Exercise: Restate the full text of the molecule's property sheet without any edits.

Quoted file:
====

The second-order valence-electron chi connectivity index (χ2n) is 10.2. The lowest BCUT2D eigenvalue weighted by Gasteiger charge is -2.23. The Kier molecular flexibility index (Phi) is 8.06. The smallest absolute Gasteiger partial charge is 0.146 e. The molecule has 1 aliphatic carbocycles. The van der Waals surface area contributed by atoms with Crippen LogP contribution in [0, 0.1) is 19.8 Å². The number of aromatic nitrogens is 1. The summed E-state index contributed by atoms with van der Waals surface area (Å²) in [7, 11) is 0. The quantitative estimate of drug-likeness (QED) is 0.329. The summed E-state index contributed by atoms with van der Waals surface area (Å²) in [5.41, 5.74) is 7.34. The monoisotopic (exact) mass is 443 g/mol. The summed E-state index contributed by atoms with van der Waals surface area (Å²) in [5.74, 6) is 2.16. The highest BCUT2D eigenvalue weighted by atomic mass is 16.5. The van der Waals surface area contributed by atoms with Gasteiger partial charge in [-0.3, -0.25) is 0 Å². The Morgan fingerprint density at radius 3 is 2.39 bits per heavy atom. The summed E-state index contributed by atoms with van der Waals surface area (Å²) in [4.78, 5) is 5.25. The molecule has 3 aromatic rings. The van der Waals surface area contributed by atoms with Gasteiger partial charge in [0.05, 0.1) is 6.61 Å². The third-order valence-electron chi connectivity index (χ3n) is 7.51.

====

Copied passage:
The second-order valence-electron chi connectivity index (χ2n) is 10.2. The lowest BCUT2D eigenvalue weighted by Gasteiger charge is -2.23. The Kier molecular flexibility index (Phi) is 8.06. The smallest absolute Gasteiger partial charge is 0.146 e. The molecule has 1 aliphatic carbocycles. The van der Waals surface area contributed by atoms with Crippen LogP contribution in [0, 0.1) is 19.8 Å². The number of aromatic nitrogens is 1. The summed E-state index contributed by atoms with van der Waals surface area (Å²) in [7, 11) is 0. The quantitative estimate of drug-likeness (QED) is 0.329. The summed E-state index contributed by atoms with van der Waals surface area (Å²) in [5.41, 5.74) is 7.34. The monoisotopic (exact) mass is 443 g/mol. The summed E-state index contributed by atoms with van der Waals surface area (Å²) in [5.74, 6) is 2.16. The highest BCUT2D eigenvalue weighted by atomic mass is 16.5. The van der Waals surface area contributed by atoms with Gasteiger partial charge in [-0.3, -0.25) is 0 Å². The Morgan fingerprint density at radius 3 is 2.39 bits per heavy atom. The summed E-state index contributed by atoms with van der Waals surface area (Å²) in [4.78, 5) is 5.25. The molecule has 3 aromatic rings. The van der Waals surface area contributed by atoms with Gasteiger partial charge in [0.05, 0.1) is 6.61 Å². The third-order valence-electron chi connectivity index (χ3n) is 7.51.